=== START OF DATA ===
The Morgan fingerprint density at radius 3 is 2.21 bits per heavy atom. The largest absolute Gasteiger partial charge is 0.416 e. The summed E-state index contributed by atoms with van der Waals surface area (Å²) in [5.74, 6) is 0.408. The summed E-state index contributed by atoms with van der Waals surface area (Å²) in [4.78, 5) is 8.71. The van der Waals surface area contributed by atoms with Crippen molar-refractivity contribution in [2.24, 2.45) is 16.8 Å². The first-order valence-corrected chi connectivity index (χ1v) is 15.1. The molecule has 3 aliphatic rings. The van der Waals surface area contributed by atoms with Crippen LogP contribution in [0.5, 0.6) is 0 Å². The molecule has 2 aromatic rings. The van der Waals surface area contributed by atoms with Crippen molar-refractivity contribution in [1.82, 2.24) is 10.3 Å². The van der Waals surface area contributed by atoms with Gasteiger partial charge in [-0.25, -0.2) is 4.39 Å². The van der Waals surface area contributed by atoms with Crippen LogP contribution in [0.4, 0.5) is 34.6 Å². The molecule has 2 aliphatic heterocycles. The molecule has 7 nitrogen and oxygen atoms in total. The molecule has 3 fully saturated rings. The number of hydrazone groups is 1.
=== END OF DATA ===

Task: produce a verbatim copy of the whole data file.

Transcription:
The Morgan fingerprint density at radius 3 is 2.21 bits per heavy atom. The largest absolute Gasteiger partial charge is 0.416 e. The summed E-state index contributed by atoms with van der Waals surface area (Å²) in [5.74, 6) is 0.408. The summed E-state index contributed by atoms with van der Waals surface area (Å²) in [4.78, 5) is 8.71. The van der Waals surface area contributed by atoms with Crippen molar-refractivity contribution in [2.24, 2.45) is 16.8 Å². The first-order valence-corrected chi connectivity index (χ1v) is 15.1. The molecule has 3 aliphatic rings. The van der Waals surface area contributed by atoms with Crippen LogP contribution in [0.5, 0.6) is 0 Å². The molecule has 2 aromatic rings. The van der Waals surface area contributed by atoms with Crippen molar-refractivity contribution in [1.82, 2.24) is 10.3 Å². The van der Waals surface area contributed by atoms with Gasteiger partial charge in [-0.25, -0.2) is 4.39 Å². The van der Waals surface area contributed by atoms with Crippen LogP contribution in [0.4, 0.5) is 34.6 Å². The molecule has 2 aliphatic heterocycles. The molecule has 7 nitrogen and oxygen atoms in total. The molecule has 3 fully saturated rings. The number of hydrazone groups is 1.